Biden will pass on presidential run

"While I will not be a candidate, I will not be silent," US vice president says.

US Vice President Joe Biden (photo credit: REUTERS)
US Vice President Joe Biden
(photo credit: REUTERS)
WASHINGTON – US Vice President Joe Biden will pass on running for the presidency in 2016, he announced on Wednesday from the Rose Garden of the White House.
The vice president announced his decision, with US President Barack Obama standing by his side, after a months-long deliberation following the death of his son, Beau. Over the course of the grieving process, he said, the window for a realistic Biden candidacy ultimately closed.
Biden was facing filing deadlines in mere weeks to get his name on the ballot on key states.
“While I will not be a candidate, I will not be silent,” Biden said. He has repeatedly criticized his once competitor, Democratic presidential candidate Hillary Rodham Clinton, for calling Republicans her enemies. “I intend to speak out clearly and forcefully to influence as much as I can where we stand as a party and where we need to go as a nation.”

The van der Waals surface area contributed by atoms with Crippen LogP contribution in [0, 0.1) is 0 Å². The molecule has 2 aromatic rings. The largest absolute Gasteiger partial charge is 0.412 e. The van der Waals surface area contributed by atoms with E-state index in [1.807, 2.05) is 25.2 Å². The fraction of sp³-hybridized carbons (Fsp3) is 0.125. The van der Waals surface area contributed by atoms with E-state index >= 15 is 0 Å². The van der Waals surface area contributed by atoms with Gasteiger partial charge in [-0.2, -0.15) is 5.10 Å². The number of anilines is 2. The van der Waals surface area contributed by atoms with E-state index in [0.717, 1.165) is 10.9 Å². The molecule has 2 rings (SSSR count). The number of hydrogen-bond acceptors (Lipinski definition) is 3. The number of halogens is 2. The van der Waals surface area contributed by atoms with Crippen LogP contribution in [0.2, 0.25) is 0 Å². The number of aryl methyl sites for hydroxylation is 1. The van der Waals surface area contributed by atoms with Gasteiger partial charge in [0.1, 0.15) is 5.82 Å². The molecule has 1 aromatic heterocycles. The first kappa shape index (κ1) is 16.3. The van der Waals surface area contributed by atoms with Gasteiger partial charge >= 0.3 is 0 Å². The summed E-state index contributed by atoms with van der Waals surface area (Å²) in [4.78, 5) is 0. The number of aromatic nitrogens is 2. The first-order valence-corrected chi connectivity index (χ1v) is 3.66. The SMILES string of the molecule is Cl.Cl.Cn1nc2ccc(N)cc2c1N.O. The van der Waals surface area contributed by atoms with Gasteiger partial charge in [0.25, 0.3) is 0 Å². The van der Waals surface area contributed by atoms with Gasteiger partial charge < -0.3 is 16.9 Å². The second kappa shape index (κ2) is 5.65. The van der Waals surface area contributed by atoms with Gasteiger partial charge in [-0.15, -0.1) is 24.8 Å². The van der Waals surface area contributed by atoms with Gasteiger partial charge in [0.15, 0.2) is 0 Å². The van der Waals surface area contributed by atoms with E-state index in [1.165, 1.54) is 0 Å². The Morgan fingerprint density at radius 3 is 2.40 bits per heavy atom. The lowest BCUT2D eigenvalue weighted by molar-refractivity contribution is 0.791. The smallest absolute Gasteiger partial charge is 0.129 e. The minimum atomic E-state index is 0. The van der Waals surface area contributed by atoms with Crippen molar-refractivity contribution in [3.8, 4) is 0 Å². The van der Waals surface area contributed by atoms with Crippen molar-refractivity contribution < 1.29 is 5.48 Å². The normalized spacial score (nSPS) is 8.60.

Biden outlined what might have been his rationale for a candidacy: an extension of the Obama legacy, with a focus on social justice and economic equality. He also said the country needs a “moonshot” in health: a cure for cancer, which he said is achievable.
“If I could be anything, I’d want to be the president that ended cancer,” he said.
Beau, his son, died of brain cancer on May 30.
“We,” he said of the Biden family, “found purpose in public life.” Biden said he would devote himself to the work of the vice presidency for his remaining 15 months in office.
“We can do so much more,” he said. “We can do extraordinary things.”
Biden ran for president in 1988 and 2008, both times dropping out early in the race.
Reuters contributed to this report.